Stockholm university

Ocean conservation boosts climate change mitigation and adaptation

Marine protected areas (MPAs) can significantly contribute to climate change mitigation and adaptation, according to a major new analysis published in the journal One Earth. They can enhance carbon sequestration, coastal protection, biodiversity, the reproductive capacity of marine organisms, as well as fishers’ catch and income.

Fiskstim i havetThe level of protection plays a large role in an area's effect on climate mitigation and adaptation. Poto: Vitalii Sokol/Mostphotos

Most of these benefits are only achieved in fully or highly protected areas and increase with their age. "These findings show why we must protect marine ecosystems. The upcoming COP27 in Sharm El Sheik and COP15 in Montreal are the right arenas for doing so", says coordinating lead author Joachim Claudet, from the French National Center for Scientific Research (CNRS) at CRIOBE, and president of the Scientific Committee of the Ocean & Climate Platform.


Addressing knowledge gaps on MPAs’ effects on climate mitigation and adaptation

Resulting from the joint effort of scientists from CNRS, the Stockholm Resilience Centre at Stockholm University and the Ocean & Climate Platform, this paper constitutes an important contribution to our understanding of how marine protected areas can contribute to climate change mitigation and adaptation of social-ecological systems.

Built on an extensive and systematic literature review of more than 22,000 existing publications on 241 different marine protected areas, this publication addresses the knowledge gap around their contribution to fighting climate change, and features 16 ecological and social pathways through which marine protected areas could contribute to climate change mitigation and adaptation. This research paper ultimately demonstrates that marine conservation can be “a key tool for achieving the goals of the United Nations Sustainable Development Agenda and the Paris Climate Agreement.”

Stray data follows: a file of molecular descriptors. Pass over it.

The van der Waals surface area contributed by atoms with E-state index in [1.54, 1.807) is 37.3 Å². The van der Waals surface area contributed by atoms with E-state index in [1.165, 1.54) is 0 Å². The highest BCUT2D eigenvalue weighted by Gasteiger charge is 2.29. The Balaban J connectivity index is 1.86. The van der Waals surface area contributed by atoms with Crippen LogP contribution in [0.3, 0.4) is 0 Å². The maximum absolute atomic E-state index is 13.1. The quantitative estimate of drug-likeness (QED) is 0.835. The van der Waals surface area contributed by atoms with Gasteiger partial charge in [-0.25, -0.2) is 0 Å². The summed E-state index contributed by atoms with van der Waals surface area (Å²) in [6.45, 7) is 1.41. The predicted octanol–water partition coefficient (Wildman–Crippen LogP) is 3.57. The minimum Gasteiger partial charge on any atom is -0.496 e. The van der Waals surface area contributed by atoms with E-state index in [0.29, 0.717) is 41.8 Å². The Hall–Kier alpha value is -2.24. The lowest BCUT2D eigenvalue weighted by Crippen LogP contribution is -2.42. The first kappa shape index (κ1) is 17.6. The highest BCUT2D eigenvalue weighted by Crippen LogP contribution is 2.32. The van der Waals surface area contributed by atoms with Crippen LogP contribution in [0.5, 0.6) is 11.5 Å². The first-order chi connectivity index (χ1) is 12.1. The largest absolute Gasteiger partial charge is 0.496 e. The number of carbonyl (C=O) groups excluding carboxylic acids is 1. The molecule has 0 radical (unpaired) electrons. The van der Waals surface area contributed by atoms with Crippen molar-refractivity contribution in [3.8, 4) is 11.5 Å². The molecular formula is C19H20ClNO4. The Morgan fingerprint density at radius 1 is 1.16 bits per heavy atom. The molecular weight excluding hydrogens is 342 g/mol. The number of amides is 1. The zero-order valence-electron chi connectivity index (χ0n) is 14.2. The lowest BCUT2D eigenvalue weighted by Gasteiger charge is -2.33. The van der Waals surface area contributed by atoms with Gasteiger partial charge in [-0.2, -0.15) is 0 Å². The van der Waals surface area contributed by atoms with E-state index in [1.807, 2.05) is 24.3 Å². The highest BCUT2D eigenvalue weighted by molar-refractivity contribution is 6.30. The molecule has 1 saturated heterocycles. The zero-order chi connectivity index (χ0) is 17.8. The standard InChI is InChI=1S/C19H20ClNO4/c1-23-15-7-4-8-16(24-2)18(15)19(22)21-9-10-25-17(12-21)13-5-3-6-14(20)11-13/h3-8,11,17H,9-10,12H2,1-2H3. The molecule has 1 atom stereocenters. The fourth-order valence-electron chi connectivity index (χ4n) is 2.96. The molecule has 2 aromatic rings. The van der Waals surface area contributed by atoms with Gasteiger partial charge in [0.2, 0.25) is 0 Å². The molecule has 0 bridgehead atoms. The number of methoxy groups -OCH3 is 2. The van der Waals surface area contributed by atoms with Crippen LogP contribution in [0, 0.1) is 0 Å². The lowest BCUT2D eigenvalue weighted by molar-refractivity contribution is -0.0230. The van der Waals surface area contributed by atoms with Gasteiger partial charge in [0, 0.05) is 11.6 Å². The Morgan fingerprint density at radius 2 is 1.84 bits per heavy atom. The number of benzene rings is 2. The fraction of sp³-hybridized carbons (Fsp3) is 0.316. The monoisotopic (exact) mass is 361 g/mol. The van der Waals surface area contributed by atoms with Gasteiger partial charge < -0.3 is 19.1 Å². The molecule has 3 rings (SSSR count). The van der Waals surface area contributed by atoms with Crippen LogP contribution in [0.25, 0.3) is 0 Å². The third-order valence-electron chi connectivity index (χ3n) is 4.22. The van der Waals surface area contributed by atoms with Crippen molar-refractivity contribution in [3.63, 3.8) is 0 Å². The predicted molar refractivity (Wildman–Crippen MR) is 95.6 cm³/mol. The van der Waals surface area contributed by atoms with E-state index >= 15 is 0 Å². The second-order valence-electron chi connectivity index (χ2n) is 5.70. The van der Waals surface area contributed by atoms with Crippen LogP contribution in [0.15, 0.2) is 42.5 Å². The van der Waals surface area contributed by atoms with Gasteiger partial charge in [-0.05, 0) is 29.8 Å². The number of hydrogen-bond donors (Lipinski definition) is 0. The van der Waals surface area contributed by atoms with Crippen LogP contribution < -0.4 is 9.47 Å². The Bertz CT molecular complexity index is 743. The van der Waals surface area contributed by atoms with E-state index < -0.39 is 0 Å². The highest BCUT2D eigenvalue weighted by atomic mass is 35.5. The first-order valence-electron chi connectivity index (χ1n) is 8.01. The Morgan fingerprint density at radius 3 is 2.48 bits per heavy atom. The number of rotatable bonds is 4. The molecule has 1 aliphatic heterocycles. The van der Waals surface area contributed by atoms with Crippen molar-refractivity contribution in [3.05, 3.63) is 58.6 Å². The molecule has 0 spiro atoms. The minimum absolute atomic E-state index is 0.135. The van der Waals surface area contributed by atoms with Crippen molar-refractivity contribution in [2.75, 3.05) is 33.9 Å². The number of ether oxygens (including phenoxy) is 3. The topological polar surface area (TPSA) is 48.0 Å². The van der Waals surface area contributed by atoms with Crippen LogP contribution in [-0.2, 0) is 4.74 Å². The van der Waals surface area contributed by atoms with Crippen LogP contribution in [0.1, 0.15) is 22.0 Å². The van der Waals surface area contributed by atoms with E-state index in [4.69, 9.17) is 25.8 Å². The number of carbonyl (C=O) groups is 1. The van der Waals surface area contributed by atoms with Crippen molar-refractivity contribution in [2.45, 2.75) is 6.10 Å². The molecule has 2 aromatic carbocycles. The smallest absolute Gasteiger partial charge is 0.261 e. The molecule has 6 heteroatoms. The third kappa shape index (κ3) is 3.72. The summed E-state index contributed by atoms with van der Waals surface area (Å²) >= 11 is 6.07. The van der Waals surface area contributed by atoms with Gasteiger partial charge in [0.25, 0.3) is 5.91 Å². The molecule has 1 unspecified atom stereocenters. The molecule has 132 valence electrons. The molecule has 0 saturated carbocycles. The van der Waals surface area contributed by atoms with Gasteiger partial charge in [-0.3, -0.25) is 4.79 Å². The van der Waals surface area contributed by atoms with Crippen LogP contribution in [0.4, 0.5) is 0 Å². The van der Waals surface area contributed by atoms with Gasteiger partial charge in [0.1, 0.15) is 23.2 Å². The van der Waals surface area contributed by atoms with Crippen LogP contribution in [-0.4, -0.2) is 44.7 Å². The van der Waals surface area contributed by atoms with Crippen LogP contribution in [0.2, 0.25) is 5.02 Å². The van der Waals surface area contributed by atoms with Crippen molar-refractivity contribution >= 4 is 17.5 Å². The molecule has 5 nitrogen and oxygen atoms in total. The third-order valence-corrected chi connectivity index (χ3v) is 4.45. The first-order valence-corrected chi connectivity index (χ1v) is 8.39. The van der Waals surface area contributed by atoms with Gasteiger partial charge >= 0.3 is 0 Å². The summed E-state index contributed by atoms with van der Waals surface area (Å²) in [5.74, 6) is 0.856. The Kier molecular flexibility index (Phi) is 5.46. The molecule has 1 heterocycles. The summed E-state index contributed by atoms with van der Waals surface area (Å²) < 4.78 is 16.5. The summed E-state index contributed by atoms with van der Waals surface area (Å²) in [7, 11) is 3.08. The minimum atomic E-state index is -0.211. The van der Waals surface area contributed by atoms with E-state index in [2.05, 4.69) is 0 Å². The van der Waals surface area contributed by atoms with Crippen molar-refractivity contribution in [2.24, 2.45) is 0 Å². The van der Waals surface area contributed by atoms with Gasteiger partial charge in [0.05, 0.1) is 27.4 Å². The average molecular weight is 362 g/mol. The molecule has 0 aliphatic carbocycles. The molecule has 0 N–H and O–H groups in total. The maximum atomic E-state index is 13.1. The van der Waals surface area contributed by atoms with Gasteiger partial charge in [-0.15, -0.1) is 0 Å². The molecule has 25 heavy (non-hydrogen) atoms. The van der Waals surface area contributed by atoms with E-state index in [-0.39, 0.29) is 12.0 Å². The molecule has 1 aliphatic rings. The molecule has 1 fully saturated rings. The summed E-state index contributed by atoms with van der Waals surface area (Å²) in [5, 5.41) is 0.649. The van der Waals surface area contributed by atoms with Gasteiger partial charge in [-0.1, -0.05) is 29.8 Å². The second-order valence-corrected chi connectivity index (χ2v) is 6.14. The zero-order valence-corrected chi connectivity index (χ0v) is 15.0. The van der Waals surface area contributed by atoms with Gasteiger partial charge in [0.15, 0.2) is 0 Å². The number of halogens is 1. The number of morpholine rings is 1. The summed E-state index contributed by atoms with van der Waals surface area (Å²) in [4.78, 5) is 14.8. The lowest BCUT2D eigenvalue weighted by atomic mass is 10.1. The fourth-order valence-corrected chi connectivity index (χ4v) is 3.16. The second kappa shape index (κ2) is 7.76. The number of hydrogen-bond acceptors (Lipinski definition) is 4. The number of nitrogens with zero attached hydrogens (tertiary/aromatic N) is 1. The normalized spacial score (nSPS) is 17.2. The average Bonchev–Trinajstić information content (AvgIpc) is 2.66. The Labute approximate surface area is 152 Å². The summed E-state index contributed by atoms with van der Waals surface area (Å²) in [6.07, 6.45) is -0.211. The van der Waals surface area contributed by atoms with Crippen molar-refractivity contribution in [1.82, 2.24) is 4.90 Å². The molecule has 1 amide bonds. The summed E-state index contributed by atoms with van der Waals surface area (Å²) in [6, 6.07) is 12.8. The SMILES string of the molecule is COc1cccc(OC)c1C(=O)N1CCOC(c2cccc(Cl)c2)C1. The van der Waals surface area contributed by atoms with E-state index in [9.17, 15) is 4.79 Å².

"Our analysis shows that the level of protection plays a large role in an area's effect on climate mitigation and adaptation. To make use of all benefits, an area needs to be highly or fully protected for as long as possible", explains co-author Robert Blasiak from Stockholm Resilience Centre at Stockholm University and the University of Tokyo.

The clear signal that the level of protection should take precedence in the design of marine protected areas is in stark contrast to the current paradigm of ocean protection globally, with the proportion of fully and highly protected areas plummeting worldwide as countries have rushed to meet conservation commitments. “Ensuring high protection levels in existing marine protected areas should be the priority to secure climate benefits to coastal social-ecological systems”, says lead author Juliette Jacquemont, from CNRS, the Ocean & Climate Platform, and now based at the University of Washington.

Including MPAs in climate action

Released a few weeks before the COP27 of the United Nations Framework Convention on Climate Change (UNFCCC) in Sharm El Sheik, and the COP15 of the Convention on Biological Diversity (CBD) in Montreal, this publication highlights the need to jointly combat the climate change and biodiversity loss crises. As recalled by the authors, “Although marine protected areas alone cannot offset all climate change impacts, they are a useful tool for climate change mitigation and adaptation of social-ecological systems.

While COP27 is expected to witness an upward revision of ambition regarding nationally determined contributions, and as marine protected areas are increasingly integrated into the climate strategies of state parties to the UNFCCC, this manuscript provides an important step towards better integration of marine conservation into the climate and biodiversity discussions.

Multiple opportunities now exist to leverage this scientific basis to guide both public policy and private sector initiatives. First, there is considerable scope to expand the consideration and recognition of marine protected areas in national climate strategies, including Nationally Determined Contributions (NDCs) and adaptation communications. Such efforts would be aided by further allocation of resources to accelerate the expansion of IPCC-recognized blue carbon strategies to include marine sediments, enabling reliable accounting for mitigation benefits of marine protected areas with trawling restrictions. Second, as 64% of the ocean falls outside of national jurisdictions, it is also fundamental that ongoing negotiations on a treaty for the high seas are successfully concluded and enable the designation of area-based management tools such as marine protected areas. Finally, the sense of urgency to act and scale-up innovative solutions should be welcomed but not at the expense of recognized best practices regarding inclusive governance of marine protected areas and high to full levels of protection.

Citation of the paper: Jacquemont J, Blasiak R, Le Cam C, Le Gouellec M, Claudet J (2022). Ocean conservation boosts climate change mitigation and adaptation. One Earth.

Open access link to the paper: